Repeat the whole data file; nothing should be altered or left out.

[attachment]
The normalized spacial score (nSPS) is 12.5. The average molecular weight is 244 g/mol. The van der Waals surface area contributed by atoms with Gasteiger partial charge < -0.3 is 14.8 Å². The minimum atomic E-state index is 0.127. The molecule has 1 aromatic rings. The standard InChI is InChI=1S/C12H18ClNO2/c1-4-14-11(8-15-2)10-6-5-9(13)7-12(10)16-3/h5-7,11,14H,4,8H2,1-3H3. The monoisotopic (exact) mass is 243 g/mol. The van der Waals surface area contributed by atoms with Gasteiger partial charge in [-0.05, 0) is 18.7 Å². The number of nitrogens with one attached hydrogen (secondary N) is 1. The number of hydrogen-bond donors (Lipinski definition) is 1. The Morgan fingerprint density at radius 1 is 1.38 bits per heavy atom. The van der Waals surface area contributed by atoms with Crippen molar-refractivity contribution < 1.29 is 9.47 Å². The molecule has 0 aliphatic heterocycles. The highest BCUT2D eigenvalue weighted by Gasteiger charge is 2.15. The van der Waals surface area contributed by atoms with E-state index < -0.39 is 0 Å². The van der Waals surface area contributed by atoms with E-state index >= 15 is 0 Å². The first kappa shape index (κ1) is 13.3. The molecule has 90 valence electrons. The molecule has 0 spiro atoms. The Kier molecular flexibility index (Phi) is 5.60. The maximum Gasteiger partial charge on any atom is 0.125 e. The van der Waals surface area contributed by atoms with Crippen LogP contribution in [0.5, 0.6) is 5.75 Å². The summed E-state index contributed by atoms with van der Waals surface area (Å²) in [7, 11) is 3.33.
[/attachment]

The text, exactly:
The normalized spacial score (nSPS) is 12.5. The average molecular weight is 244 g/mol. The van der Waals surface area contributed by atoms with Gasteiger partial charge < -0.3 is 14.8 Å². The minimum atomic E-state index is 0.127. The molecule has 1 aromatic rings. The standard InChI is InChI=1S/C12H18ClNO2/c1-4-14-11(8-15-2)10-6-5-9(13)7-12(10)16-3/h5-7,11,14H,4,8H2,1-3H3. The monoisotopic (exact) mass is 243 g/mol. The van der Waals surface area contributed by atoms with Gasteiger partial charge in [-0.05, 0) is 18.7 Å². The number of nitrogens with one attached hydrogen (secondary N) is 1. The number of hydrogen-bond donors (Lipinski definition) is 1. The Morgan fingerprint density at radius 1 is 1.38 bits per heavy atom. The van der Waals surface area contributed by atoms with Crippen molar-refractivity contribution < 1.29 is 9.47 Å². The molecule has 0 aliphatic heterocycles. The highest BCUT2D eigenvalue weighted by Gasteiger charge is 2.15. The van der Waals surface area contributed by atoms with E-state index < -0.39 is 0 Å². The van der Waals surface area contributed by atoms with E-state index >= 15 is 0 Å². The first kappa shape index (κ1) is 13.3. The molecule has 90 valence electrons. The molecule has 0 spiro atoms. The Kier molecular flexibility index (Phi) is 5.60. The maximum Gasteiger partial charge on any atom is 0.125 e. The van der Waals surface area contributed by atoms with Crippen LogP contribution in [0.5, 0.6) is 5.75 Å². The summed E-state index contributed by atoms with van der Waals surface area (Å²) in [7, 11) is 3.33.